# Meager subgroups of compact groups

Suppose we have an infinite compact (Hausdorff) group $G$, and a subgroup $H\leq G$ which is meagre.

Can $H$ always be covered by a countable family of nowhere dense sets $H_n$ such that $H_n^2$ is still nowhere dense, for each $n$?

Clearly, we can assume that $H$ is dense in $G$. I believe it holds when $H$ is (cointained in) a meagre $F_\sigma$ subgroup, because then we can just take for $H_n$ the closed nowhere dense sets which add up to $H$, and then use the fact that a meager closed set is nowhere dense.

On the other hand, just taking for $H_n$ a family of closed nowhere dense sets covering $H$ is not good enough -- for instance if any $H_n=H_n^{-1}$ is not null, its square will have nonempty interior by Steinhaus theorem.

I don't have much experience with abstract compact groups, so I have hard time even imaging $H,G$ which do not satisfy the assumptions of the previous paragraph...

• Do you know the answer when G is the additive group of reals? – Ashutosh May 28 '15 at 14:51
• @Ashutosh: The additive group of reals is not compact. If anything, a base example would be the circle group (or more generally, compact metrisable groups). And no, I don't know the answer even in this case. – tomasz May 28 '15 at 20:44
• By reals i meant $2^{\omega}$. Here's a test situation to ponder: add $\aleph_1$ random reals and let H be the group generated by them. Can you write H as a countable union of sets whose self-sums are nowhere dense? – Ashutosh May 28 '15 at 22:17
• I am glad to inform you that an international group of mathematicians is trying to answer your question. :-) We obtained negative answers under some additional axiomatic assumptions (for instance, Martin Axiom) and we are trying to obtain a negative answer in ZFC. Also we are trying to obtain a positive answer when the group $H$ is Borel. – Alex Ravsky Jun 2 '15 at 19:13
• @AlexRavsky: Wow, thanks. Consistency of the negative answer is enough, as far as I am concerned. I might be interested in the special case where $H$ is analytic in the sense that it can be obtained from compact sets through the Souslin operation. Maybe this will prove a better assumption than Borelness? Borel sets tend to be rather odd in non-second-countable spaces. – tomasz Jun 2 '15 at 22:40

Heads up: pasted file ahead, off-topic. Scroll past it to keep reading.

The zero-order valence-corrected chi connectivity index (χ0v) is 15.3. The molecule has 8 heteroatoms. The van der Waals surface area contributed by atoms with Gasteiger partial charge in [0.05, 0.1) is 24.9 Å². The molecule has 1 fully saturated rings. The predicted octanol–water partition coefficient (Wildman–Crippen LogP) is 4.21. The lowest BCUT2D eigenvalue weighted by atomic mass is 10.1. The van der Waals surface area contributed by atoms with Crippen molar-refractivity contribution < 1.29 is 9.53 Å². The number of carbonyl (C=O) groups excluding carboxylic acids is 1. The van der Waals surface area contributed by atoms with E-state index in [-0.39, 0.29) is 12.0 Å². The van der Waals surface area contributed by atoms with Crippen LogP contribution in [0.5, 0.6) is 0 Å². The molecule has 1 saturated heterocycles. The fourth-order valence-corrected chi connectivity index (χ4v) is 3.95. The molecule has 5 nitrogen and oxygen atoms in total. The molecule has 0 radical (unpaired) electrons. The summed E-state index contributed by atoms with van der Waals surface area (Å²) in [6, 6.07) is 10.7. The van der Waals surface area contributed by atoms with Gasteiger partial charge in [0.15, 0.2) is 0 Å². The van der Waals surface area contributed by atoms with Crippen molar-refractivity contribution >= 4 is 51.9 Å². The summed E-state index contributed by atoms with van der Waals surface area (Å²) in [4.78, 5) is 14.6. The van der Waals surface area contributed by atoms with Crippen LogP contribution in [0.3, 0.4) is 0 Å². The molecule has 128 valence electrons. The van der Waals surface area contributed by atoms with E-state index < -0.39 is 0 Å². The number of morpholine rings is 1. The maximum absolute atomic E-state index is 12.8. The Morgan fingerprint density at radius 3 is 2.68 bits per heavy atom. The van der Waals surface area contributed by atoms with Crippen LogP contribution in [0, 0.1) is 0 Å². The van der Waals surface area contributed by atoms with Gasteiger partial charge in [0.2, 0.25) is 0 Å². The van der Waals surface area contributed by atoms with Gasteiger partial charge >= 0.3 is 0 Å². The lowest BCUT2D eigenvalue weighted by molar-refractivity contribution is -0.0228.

This problem was been answered in negative by M.Laczkovich (http://www.ams.org/journals/proc/1998-126-06/S0002-9939-98-04241-5/S0002-9939-98-04241-5.pdf). He constructed a proper Borel subgroup $H$ of the real line which cannot be covered by countably many sets $H_i$ with nowhere dense sums $H_i+H_i$.
On the other hand, Laczkovich proved that each non-open analytic subgroup $H$ of a Polish locally compact group $G$ can be covered by countably many closed sets of Haar measure zero.
Trying to generalize this result to non-locally compact groups, Laczkovich proved that any non-open analytic subgroup of a Polish group $G$ belongs to the sigma-ideal generated by the family $\mathcal F$ consisting of closed sets $A$ such that any non-empty open subspace of $A$ contains two relatively open non-empty sets $U,V$ with nowhere dense sum $U+V$ and difference $U-V$. Truly speaking, this result of Laczkovich is not quite satisfactory as each closed subset of $G$ containing a dense set of isolated points belongs to the family $\mathcal F$. Consequently, the $\sigma$-ideal generated by the family $\mathcal F$ coincides with the ideal of meager subsets of $G$.
• To obtain a "compact" example, take the quotient of the real line by the cyclic subgroup $C$ generated by a point n the Borel subgroup $H$ constructed by Laczkovich. Then $H/C$ with a Borel subgrop of the compact group $R/C$ which does not admit the desired representation. – Taras Banakh Aug 26 '15 at 21:36
• Right, of course. Well, you might as well take a quotient by ${\bf Z}$. I thought about that, but then took a glance at the paper and was mildly distressed with the use of convex hulls at the very beginning -- they would have been useless in the circle group. But of course this is locally just taking a countable union, so it preserves both borelness and meagreness of the subgroup, and if we had a "bad" (actually good) cover of the quotient, we could just pull it back to the reals, since meagreness is a local property. So thanks again. :) – tomasz Aug 27 '15 at 9:17